Before COVID-19, Fujifilm’s College Station plant was working on cell therapies used to treat cancer and autoimmune diseases, as well as other vaccines. “By bringing in these other products, they got manufacturing, quality assurance, and regulatory people in place. They lined up various vendors and put the infrastructure in,” Treat says. “That allowed them to move so quickly into doing this vaccine for COVID-19.”

Fujifilm Diosynth Biotechnologies in College Station.Courtesy of Fujifilm Diosynth Biotechnologies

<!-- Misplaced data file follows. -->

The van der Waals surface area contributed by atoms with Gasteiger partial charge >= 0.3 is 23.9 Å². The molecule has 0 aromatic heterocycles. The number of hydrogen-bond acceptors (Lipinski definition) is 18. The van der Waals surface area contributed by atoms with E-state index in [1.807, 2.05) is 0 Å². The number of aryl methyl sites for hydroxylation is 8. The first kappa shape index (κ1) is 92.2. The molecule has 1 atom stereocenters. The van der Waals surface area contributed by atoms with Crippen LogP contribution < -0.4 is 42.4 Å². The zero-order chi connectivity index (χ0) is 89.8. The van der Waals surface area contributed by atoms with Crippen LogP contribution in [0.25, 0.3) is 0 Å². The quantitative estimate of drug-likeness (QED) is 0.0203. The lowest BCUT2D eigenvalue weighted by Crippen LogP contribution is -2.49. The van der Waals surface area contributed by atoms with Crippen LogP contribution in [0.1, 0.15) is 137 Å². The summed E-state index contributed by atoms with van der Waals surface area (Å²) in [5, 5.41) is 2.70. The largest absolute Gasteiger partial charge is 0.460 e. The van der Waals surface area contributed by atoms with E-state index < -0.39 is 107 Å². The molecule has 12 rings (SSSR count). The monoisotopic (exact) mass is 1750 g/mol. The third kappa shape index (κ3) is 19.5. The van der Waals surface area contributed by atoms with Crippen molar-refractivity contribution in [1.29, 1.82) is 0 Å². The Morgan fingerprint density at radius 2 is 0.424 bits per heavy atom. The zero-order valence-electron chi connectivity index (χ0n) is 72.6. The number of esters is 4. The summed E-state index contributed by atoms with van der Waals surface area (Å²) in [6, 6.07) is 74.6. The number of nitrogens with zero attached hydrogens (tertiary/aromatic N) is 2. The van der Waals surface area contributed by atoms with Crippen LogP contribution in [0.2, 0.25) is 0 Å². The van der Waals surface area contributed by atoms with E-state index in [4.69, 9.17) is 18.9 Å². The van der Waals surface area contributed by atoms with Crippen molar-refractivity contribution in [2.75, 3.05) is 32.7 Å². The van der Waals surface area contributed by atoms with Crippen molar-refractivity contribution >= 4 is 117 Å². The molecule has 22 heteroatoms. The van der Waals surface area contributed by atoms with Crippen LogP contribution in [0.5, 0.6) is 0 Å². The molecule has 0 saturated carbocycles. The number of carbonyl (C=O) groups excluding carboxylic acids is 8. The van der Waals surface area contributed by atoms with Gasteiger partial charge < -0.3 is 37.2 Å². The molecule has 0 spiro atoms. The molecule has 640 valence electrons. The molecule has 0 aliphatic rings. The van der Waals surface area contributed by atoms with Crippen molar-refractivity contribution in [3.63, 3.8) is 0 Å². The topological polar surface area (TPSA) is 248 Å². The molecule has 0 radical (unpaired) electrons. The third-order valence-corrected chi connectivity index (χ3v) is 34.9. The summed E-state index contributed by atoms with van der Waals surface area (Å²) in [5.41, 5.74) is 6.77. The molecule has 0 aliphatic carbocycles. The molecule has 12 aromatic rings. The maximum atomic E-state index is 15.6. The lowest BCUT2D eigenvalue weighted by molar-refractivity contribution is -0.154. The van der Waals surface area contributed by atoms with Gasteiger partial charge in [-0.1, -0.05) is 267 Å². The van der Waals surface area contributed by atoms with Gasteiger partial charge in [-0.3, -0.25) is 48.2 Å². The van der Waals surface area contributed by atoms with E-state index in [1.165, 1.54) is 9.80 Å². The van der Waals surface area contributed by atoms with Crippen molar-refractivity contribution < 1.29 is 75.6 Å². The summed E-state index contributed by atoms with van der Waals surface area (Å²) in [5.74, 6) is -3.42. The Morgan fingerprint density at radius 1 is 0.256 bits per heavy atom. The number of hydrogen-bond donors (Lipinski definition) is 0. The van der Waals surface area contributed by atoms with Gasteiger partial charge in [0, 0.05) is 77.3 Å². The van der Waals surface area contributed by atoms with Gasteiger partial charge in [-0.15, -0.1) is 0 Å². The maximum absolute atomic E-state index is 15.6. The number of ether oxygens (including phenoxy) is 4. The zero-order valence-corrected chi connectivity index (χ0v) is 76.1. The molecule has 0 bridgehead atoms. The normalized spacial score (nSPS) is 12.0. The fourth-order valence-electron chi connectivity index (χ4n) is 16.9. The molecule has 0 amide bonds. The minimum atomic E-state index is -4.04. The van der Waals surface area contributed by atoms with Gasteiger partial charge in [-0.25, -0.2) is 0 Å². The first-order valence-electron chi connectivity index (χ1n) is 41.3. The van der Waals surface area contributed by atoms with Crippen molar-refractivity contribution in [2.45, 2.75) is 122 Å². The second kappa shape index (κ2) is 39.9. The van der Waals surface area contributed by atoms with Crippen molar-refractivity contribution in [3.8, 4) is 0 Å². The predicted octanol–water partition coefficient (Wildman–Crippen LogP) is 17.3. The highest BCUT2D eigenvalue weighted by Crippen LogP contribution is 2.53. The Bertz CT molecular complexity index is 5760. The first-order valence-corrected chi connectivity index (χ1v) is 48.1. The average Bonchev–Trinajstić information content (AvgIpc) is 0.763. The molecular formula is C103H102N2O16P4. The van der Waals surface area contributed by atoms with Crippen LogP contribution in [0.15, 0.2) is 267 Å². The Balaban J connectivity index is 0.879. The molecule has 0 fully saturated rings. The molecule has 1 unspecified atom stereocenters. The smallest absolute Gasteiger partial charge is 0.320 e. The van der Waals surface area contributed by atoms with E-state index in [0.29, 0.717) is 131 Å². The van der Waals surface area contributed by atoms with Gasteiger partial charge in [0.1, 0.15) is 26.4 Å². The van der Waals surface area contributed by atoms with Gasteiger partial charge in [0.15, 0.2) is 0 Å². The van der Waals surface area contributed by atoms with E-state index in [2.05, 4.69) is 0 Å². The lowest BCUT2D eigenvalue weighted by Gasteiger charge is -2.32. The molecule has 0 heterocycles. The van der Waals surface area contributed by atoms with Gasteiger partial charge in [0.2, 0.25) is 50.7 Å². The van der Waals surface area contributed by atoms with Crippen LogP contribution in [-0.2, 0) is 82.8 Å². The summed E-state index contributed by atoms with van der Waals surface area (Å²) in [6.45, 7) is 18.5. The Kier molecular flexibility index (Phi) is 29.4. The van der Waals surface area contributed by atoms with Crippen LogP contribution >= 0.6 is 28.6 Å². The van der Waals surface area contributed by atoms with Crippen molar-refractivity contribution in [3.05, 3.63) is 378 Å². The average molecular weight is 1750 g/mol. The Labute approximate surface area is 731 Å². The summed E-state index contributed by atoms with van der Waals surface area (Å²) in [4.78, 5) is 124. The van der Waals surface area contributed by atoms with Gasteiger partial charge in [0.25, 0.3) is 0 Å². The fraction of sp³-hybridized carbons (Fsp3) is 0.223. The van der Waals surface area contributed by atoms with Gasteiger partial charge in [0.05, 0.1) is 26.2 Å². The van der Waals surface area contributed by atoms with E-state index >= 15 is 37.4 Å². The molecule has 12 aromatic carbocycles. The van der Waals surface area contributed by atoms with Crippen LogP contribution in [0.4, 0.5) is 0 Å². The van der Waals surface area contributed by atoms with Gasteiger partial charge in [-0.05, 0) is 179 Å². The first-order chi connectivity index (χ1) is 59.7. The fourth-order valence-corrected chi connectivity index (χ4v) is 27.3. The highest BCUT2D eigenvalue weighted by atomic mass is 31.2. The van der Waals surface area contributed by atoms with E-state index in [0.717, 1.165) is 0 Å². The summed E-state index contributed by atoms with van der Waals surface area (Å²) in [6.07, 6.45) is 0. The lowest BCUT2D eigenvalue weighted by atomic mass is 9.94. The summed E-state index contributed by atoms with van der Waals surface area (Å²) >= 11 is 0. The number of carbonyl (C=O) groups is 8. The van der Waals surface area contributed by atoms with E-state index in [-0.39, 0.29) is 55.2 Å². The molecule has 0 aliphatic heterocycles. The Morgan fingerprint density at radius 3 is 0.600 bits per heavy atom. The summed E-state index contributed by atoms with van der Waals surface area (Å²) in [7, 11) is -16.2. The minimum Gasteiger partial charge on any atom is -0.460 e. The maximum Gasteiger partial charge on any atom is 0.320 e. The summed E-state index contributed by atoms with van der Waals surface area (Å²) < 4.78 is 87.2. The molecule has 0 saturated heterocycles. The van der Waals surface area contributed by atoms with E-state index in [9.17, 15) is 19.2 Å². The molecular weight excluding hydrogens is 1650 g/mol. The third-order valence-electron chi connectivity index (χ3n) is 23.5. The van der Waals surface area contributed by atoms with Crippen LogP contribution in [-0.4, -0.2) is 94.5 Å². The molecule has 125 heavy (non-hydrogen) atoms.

The federal government’s Operation Warp Speed went into business with the pharmaceutical industry in the spring of 2020 to ramp up manufacturing on eight promising vaccine candidates even as clinical trials were underway. As of early April 2021, the FDA had authorized only three of them: those from Johnson & Johnson, Moderna, and Pfizer-BioNTech.

The A&M CIADM—which in turn hired Fujifilm—was tapped last July to make two of the other vaccines, one developed by Novavax and the other a collaboration between Sanofi and GlaxoSmithKline. Six months and 100,000 person-hours later—after complex preparations that typically take two to three times that long—the Fujifilm plant was producing the ingredients for millions of vaccine doses every week.